Progress Has Been Made on U.S. West Coast Port Labor Negotiations


We have great news to report on the progress of ongoing U.S. West Coast port worker negotiations.

Today, the International Longshore and Warehouse Union (ILWU), the labor union representing 22,000 U.S. West Coast dockworkers, has advised that they have reached a tentative agreement with the Pacific Maritime Association (PMA) which represents the shipping lines and terminal operators, on certain key issues.

The negotiations will continue until they reach a definitive pact.

The negotiations cover 29 U.S. West Coast ports and over 22,000 longshore workers. The key issues were identified as wages and port automation in the past. The details of the terms of the tentative agreements are still not known.

The negotiations started almost a year ago for a contract that ended in July 2022. In the past 11 months, there have been some agreements on contract terms but a full agreement has still not reached.

Over the past 11 months, there was never an official strike risk, but importers and all stakeholders have been on the edge due to the unknown characteristics of the negotiations and a potential strike risk.

Many importers diverted their cargo to other ports to mitigate risk and diversify their supply chain.

As a result, U.S. West coast ports lost volume, U.S. East Coast ports have been benefiting from this shift as well as the Port of Houston. Overall U.S. import numbers are much weaker than last year. However, the ambiguity in the contract negotiations and the risk of the unknown have both contributed to the volume loss that U.S. West Coast ports have faced.

Earlier this month, there was a two-day work slowdown in Long Beach ports. The ILWU said this was a result of labor shortages which were caused by religious holidays. However, the PMA accused the union of slowing down certain operational processes.

This and other issues have caused panic and concern amongst importers.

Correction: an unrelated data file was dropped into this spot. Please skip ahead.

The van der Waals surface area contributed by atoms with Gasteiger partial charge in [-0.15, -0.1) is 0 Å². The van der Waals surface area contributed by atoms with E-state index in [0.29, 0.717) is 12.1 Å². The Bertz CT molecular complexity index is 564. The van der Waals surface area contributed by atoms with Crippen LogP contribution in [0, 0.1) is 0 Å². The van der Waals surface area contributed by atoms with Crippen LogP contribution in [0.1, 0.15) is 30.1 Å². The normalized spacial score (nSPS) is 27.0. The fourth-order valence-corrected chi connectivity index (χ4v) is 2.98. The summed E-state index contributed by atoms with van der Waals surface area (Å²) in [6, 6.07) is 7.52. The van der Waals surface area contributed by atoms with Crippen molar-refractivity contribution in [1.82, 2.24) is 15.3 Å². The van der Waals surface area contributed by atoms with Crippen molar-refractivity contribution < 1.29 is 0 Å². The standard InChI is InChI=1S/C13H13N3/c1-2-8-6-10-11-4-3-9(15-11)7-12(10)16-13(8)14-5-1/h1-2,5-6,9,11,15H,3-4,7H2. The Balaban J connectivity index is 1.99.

When the negotiations are over and a definitive agreement is reached, it is still not clear whether U.S. West Coast volumes will increase as many importers had long-term warehouse agreements and investments in other regions which is an indication that the shift is not a temporary one.

Previous articleCanadian Pacific and Kansas City Southern Merge to Create New Railroad
Next articleGeorgia Ports Authority Sees Smaller Volume Decrease Than Other Ports
Serkan Kavas
Serkan Kavas was born and raised in Turkey. He graduated from Dokuz Eylul University with a Degree in Business Administration in 2001. He had an internship in Germany at a major industrial company after college. He worked at their family business in Turkey and managed their exports from Turkey to Europe. He moved to the U.S. to continue his education in New York and obtained his MBA degree with International Business concentration at New York Institute of Technology in 2005. After graduation he was recruited by MTS Logistics and he has been working at the company since 2005. Serkan worked his way up from the entry level to operations manager and to his current position as our VP of Imports at MTS Logistics. He wears different hats daily with different responsibilities. He has vast knowledge, experience, and understanding of all aspects of logistics, freight, and the supply chain. His focus now is to help develop our import department and help our company move forward.